WHEN she sees her dead sister browsing the booze aisle of an Islington supermarket, Marnie gives chase – only to find her sibling has suddenly disappeared.
This is the intriguing opening scene in Archway actor-author Susannah Wise’s new novel, Okay Then That’s Great.
Marnie, the novel’s focal character, is a middle-aged poet and mother who experiences sightings of her long-dead identical twin in locations including Essex Road, Islington, and central London. As if this isn’t unsettling enough, she also has severe writer’s block and repeated, vivid dreams of being a man. She seeks help from octogenarian Harley Street shrink Schlap, who, it turns out, has recently suffered a silent stroke.
Marnie’s twin, Perdita, died just before they turned 18 and there is a breath of sadness and loss in the story.
But Wise, who has acted in TV series including Peep Show, writes with a quirky, comic touch.
No stranger to grief, she told Review that her dad died in 2015, and prior to that she lost several young women friends to suicide and cancer.
“I miss them every day,” says Susannah, who dedicates her book to “women I love, gone too soon”.
Growing up, she attended St Michael’s primary school, Highgate, and Queen’s College, Harley Street – on which Marnie’s old school is based.
Susannah, whose other acting roles have included parts in TV series Trying, and Marcella, said: “A lot of Marnie is me. She’s an internal monologue cartoon version of myself. My go-to defence mechanism is comedy and jokes.”
Another past pupil of Queen’s College is the writer Katherine Mansfield, who died in 1923. A woman who Marnie thinks is Mansfield’s living embodiment has a key role in the book.
Susannah, a member of a Tufnell Park writers’ group, said she got inspiration for her kindly character Schlap from a chance meeting with an elderly psychoanalyst in Waterlow Park, Highgate.
In the novel, Marnie’s partner, Ben, is another shrink (this is middle-class north London, after all), and she has three teenage kids, including twin daughters whose 18th birthday is approaching – the age Perdita didn’t quite reach.
At Schlap’s house Marnie encounters an eccentrically dressed woman. Schlap suggests Marnie has imagined meeting Katherine Mansfield, who once lived there. Marnie insists the woman is real. Schlap, whose silent stroke has led to memory loss and confusion, has even called Marnie Katherine.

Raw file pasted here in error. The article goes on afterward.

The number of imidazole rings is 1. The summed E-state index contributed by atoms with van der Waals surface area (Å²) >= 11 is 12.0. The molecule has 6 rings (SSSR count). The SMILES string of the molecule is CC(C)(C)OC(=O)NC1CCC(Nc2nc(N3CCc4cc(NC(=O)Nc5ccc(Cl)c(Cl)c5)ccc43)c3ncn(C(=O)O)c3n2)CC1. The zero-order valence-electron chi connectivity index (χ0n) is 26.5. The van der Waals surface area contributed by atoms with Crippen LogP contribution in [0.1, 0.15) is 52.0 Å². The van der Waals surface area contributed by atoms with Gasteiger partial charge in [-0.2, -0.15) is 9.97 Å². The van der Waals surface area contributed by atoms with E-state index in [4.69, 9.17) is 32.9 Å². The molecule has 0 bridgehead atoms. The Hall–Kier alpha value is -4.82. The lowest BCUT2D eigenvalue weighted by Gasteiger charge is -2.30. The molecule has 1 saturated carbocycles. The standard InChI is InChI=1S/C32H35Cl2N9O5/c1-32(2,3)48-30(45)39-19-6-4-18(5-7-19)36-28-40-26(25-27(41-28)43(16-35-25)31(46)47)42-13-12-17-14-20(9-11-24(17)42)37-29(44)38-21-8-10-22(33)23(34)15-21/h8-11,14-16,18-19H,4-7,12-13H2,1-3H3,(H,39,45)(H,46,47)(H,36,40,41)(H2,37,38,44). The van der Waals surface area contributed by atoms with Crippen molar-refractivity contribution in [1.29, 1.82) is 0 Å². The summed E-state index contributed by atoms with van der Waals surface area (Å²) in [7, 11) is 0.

Reality and dream, or hallucination, collide as Marnie, powerfully aware of “her” male physicality, has a steamy scene with “Katherine”. Marnie has to peel off a sticker – inscribed with a Mansfield quote – that has adhered to her. Don’t ask.
Body parts come and go, and that’s not all. In a desperate call to the police, Marnie opines that poems she’s written have disappeared “as well as my sister, and things are appearing and disappearing all over the place and everything is completely weird”.
The novel posits the idea that we could exist in multiple universes at once.
Firmly on the earthly plane, Ben and Marnie eat at a restaurant in Upper Street, then realise they’ve come out without any money. At Marnie’s urging, they do a runner, charging, breathless, along Essex Road.
Upper Street restaurateurs might be pleased to know that Marnie’s daughter shames her into returning to pay the bill.
Marnie’s parents, who moved from Kentish Town to St Albans, are portrayed with warmth and humour. Her mother thinks she guesses the root of Marnie’s problems – “the start of the menopause can do terrible things to your mind, as well as your body”.
Her father – a diabetic chef who has “a funny turn at King’s Cross station” – in his white linen suit and a panama “looks like the man from Del Monte’s suburban cousin”.
As the novel closes, some matters are explained, but not all. Even Marnie finds this “maddening”.
Susannah, who has a partner and son, said she wanted to show that “some things aren’t answerable – they are mysteries” and two parallel worlds can cross over.
She wrote the book, which pre-publication was longlisted for the Mslexia prize for unpublished novelists, while on a Faber Academy, Bloomsbury, novel writing course.
Susannah said her acting experience helps her writing, especially with dialogue, adding: “You are dealing with emotions as an actor, getting inside people’s heads, and this translates into writing. They [acting and writing] are very closely related.”
• Okay Then That’s Great. By Susannah Wise, Gollancz, £16.99